|PRO PRINTED CASSETTES IN FACTORY SEALED SHRINKWRAP - No home dubbed shit. An expensive Primitive Reaction import, still cheaper than ordering directly from Finland.
Beherit is back with fifth studio album. It's black metal again, in the vein of "The Oath of Black Blood" and "Drawing Down the Moon". This pro manufactured cassette version is limited to 500 copies.
"After a decade of absence, Beherit returns to a world where black metal is plentiful and yet has failed to distinguish itself. Instead of trying like others to lump big ideas onto black metal, with "Engram" Beherit adopts a different approach: break down the big idea into a collaboration of many small ones, and create an ambient form of metal in the style of Burzum's "Hvis Lyset Tar Oss."
While most black metal albums are cut from an archetype, "Engram" is an oddball using black metal (with dubstep influences) as the language for it to express its darkened catacombs of mood. Using fast and really basic riffs in the style of "The Oath of Black Blood" more than "Drawing Down the Moon," these songs define themselves as basic rhythms with infectious hooks and then layer on top of those small changes in tone, vocals, riff rhythm and sometimes, electronic sounds including keyboards. The result seems sparse but has a density that uncurls as the listener scrolls through the listening experience.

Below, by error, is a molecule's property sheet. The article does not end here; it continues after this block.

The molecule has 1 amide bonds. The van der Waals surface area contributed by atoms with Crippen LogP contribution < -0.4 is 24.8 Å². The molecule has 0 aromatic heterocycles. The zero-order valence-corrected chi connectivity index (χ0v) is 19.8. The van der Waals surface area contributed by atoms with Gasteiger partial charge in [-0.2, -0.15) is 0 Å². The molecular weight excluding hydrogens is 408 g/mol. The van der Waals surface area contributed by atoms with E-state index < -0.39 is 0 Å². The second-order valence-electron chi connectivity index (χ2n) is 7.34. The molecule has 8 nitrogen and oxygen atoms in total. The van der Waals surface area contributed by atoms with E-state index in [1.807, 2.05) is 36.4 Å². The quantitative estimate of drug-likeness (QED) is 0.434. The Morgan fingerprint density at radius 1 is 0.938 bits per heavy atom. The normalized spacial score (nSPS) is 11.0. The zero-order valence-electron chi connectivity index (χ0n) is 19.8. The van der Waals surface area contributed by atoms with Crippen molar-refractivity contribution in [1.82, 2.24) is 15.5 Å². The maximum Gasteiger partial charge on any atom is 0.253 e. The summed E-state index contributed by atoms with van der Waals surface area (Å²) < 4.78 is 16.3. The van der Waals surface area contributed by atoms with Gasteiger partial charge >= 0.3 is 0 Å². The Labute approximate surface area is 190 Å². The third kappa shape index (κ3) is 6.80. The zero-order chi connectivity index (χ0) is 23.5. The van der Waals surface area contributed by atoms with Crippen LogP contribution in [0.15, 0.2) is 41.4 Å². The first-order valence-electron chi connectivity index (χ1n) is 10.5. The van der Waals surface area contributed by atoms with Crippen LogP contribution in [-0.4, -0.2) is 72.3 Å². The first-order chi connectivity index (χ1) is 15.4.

The use of repeated acoustic motifs as a layer to a backgrounded resonant riff (on "Axiom Heroine") is reminiscent of the introductory passages on Burzum's "Hlidskjalf," but in the songs themselves influences appear from Darkthrone, Bathory, Sarcofago, and even earlier Beherit albums. This approach is like that of a sorcerer creating a codex of spells, referencing all that the initiate has learned in order to make a cohesive vision of the whole discipline, at which point he can unleash some radical thoughts about how to transform it.
Much like Slayer's "Reign in Blood," this album sandwiches a variety of songs between starting and ending pieces of great power. The introductory song "Axiom Heroine" is complemented by the concluding song "Demon Advance," a doomy dirge enwrapped in vocals and electronic noises as well as hand instruments. In the middle, "Pagan Moon" encodes references to the melodic fragments used in other songs and unifies the approach of the album. But for the most part what Beherit delivers as the meat of this sandwich are simple but elegantly self-evident songs to get your blood pumping.
Beherit did not invent metal, and were scorned for much of their career, but drew attention to their quirky and insightful music through the mystical knotting into of life which it projected through its varied metaphors of evil and light. Mid-career, the band began to explore ambient music as did many other black metal artists. Now with their return, they build upon an ambient black metal base with the type of details found in electronic music like Tangerine Dream and in doing so, continue black metal with a new chapter and a new space in which others may create."